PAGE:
We then see that there can be no courage in men, unless God supports them by his word, so that they may recover their lost strength and regain their alacrity. Had the Prophet only bidden them to take courage, they might have replied, that there was nothing in their circumstances to encourage them; but when the word of God was set before them, every excuse was taken away; and they were now to gird up the loins, and boldly to fight, inasmuch as God supplied them with weapons.

Be strong, he says, ye who hear in these days these words from the mouth of the Prophets. Though Zechariah is not often concise in his words, but in many parts diffuse, yet he is so here, and the whole verse is very emphatical; for after having said that they were not destitute of God's promises, he adds, |in these days,| and also |these words.| He intimates that they were not only taught a general truth, that they were to render obedience, but that God himself would be their leader to direct their steps and to show them the way: in a word, he omits nothing to enable them to proceed without difficulty with the work which they had begun. There is then an emphasis intended by the demonstrative, |these,| |these;| for the Prophet intimates that God was continually speaking to them, and that he announced not only a general truth, but specific words, by which they might guide their feet and their hands in every action. And he says, that those words were heard from the mouth of the Prophets, for God intended honor to be done to his servants; and it is, as it has been often stated, a true test of faith, when God descends not himself from heaven, or does not appear to us in a visible form, but makes use of men as his ministers. Yet Zechariah briefly intimates, that the Prophets are not the authors of the promises, which are necessary to raise up, support, and stimulate our minds; for the Lord only employs their service; and this is what he means by the word mouth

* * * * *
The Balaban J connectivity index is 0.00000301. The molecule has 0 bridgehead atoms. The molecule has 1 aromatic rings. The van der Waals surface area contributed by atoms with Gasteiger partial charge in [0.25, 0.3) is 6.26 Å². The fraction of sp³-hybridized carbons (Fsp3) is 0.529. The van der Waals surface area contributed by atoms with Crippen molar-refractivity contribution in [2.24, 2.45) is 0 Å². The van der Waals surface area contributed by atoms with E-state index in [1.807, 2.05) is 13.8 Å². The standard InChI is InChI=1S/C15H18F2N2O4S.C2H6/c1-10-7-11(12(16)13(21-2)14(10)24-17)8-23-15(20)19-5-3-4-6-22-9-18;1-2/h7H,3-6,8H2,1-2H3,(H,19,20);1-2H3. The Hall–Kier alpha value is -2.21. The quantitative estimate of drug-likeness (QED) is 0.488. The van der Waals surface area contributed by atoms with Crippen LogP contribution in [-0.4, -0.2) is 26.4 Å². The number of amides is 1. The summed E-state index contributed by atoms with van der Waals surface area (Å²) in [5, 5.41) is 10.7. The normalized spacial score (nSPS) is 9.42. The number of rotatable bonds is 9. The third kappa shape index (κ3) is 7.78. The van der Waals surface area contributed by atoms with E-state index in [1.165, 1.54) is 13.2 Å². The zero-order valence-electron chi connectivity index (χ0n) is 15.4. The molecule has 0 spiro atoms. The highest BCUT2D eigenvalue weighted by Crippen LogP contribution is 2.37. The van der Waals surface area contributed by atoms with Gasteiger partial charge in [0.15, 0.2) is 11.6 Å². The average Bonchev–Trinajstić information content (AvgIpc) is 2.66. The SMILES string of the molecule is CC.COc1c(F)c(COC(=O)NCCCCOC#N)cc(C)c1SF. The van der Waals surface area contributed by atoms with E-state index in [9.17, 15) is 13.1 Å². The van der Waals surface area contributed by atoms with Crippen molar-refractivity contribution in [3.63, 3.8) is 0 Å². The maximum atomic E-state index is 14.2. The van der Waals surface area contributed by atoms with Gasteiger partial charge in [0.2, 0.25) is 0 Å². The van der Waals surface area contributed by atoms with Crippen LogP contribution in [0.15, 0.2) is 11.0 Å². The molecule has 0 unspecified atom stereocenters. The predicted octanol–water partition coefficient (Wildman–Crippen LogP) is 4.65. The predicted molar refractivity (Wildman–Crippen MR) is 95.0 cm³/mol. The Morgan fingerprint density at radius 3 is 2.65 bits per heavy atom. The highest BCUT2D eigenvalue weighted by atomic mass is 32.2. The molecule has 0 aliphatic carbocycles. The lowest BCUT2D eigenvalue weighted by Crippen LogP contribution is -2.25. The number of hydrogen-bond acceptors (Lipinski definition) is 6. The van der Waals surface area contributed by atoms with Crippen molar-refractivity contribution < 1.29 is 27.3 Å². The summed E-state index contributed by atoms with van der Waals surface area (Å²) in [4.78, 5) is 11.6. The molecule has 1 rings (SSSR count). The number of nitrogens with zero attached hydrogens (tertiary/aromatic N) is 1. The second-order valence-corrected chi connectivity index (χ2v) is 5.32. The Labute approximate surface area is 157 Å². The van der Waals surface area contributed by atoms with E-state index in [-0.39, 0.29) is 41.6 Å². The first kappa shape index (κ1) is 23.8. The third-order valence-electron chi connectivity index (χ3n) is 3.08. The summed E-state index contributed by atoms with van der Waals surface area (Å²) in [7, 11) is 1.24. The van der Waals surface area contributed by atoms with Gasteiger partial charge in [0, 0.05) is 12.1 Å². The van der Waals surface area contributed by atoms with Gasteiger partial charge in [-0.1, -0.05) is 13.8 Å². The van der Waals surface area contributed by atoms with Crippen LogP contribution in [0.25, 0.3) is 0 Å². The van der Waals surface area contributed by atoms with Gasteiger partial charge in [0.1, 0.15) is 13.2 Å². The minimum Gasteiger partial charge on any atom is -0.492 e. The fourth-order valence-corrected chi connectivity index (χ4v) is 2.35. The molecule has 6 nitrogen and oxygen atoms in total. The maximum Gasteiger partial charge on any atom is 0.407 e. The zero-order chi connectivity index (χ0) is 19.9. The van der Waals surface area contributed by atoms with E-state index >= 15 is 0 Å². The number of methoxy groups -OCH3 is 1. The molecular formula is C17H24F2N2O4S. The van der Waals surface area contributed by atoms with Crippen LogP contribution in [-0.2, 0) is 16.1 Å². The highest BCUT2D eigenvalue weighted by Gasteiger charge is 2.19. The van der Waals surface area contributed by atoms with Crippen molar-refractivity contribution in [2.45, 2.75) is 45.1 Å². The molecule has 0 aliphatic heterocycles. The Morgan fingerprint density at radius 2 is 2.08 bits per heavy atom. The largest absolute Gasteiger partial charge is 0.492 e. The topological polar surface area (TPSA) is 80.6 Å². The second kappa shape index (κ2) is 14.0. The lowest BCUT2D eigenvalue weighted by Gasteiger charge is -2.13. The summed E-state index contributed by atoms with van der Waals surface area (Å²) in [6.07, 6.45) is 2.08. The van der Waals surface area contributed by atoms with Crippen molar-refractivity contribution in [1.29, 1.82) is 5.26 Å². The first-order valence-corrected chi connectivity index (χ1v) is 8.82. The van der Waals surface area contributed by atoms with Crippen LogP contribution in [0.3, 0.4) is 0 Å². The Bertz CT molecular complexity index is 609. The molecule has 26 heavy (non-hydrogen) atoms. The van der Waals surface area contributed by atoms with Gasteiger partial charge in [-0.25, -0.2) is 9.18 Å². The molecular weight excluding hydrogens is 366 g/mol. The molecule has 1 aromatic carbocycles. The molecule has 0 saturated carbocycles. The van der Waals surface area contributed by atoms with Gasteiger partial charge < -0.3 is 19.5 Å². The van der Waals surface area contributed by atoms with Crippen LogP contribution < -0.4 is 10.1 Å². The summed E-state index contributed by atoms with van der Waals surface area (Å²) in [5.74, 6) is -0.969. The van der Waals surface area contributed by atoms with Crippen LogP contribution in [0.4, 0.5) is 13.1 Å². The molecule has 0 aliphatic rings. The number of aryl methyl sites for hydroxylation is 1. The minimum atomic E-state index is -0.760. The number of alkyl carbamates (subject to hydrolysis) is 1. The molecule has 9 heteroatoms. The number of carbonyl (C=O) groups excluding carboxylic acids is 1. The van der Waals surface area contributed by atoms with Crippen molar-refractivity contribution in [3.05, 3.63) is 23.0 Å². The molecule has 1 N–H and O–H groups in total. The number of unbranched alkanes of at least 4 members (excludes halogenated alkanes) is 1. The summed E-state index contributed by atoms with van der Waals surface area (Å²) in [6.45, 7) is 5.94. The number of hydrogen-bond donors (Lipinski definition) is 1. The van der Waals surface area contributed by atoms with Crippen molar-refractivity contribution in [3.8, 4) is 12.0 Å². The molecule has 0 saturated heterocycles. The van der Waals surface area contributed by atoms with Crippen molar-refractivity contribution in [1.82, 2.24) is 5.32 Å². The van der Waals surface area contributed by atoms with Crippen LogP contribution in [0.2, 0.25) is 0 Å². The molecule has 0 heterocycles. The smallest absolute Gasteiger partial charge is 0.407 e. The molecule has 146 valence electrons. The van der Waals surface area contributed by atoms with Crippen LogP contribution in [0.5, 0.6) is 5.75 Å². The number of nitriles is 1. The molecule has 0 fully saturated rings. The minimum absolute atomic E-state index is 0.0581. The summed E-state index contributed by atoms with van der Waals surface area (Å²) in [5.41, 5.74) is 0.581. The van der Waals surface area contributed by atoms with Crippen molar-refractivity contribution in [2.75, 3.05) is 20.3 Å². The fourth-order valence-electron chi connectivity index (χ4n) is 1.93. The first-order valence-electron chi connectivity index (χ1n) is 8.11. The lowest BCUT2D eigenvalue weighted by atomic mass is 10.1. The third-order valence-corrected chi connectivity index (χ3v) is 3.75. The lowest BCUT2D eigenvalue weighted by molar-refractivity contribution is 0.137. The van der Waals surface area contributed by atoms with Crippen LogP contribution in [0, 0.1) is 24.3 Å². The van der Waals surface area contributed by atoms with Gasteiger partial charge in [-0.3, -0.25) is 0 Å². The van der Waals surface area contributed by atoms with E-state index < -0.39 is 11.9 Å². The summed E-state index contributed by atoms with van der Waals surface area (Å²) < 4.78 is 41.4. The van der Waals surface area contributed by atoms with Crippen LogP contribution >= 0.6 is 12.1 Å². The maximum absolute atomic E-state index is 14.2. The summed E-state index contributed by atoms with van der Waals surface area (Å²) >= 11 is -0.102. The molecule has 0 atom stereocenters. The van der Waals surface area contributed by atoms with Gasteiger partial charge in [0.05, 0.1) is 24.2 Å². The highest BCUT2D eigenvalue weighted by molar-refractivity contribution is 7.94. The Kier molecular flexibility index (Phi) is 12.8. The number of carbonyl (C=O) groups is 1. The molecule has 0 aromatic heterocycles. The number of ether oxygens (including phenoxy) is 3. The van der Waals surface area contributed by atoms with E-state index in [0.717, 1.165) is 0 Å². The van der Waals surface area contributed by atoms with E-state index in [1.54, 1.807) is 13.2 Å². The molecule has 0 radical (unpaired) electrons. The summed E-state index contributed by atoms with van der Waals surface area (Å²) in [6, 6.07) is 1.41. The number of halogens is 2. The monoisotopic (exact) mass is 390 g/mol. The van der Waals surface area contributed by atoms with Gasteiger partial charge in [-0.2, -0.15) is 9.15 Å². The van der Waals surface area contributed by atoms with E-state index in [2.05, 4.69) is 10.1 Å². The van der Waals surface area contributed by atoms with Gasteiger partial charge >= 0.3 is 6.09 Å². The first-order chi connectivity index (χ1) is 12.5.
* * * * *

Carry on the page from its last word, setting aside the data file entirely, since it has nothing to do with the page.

He now adds, Who were in that day in which was founded the house of Jehovah, in order to build the temple. Not much time had elapsed since they had begun again to build the temple, and the foundations had been laid; but the work had been discontinued through the unbelief of them all, and also through the private regard of each to his own interest. For as they were in suspense and doubtful, there arose sloth and indifference, and avarice possessed them, so that they despised the temple of God. But he says now that during that short time God often spoke to them by his Prophets with the view of correcting their delay and tardiness, for the Prophet mentions here as it were but one day, for the purpose of expressing how short the time had been. Less excusable then was their sloth, since God daily spoke to them and confirmed by new Prophets what the former ones had said.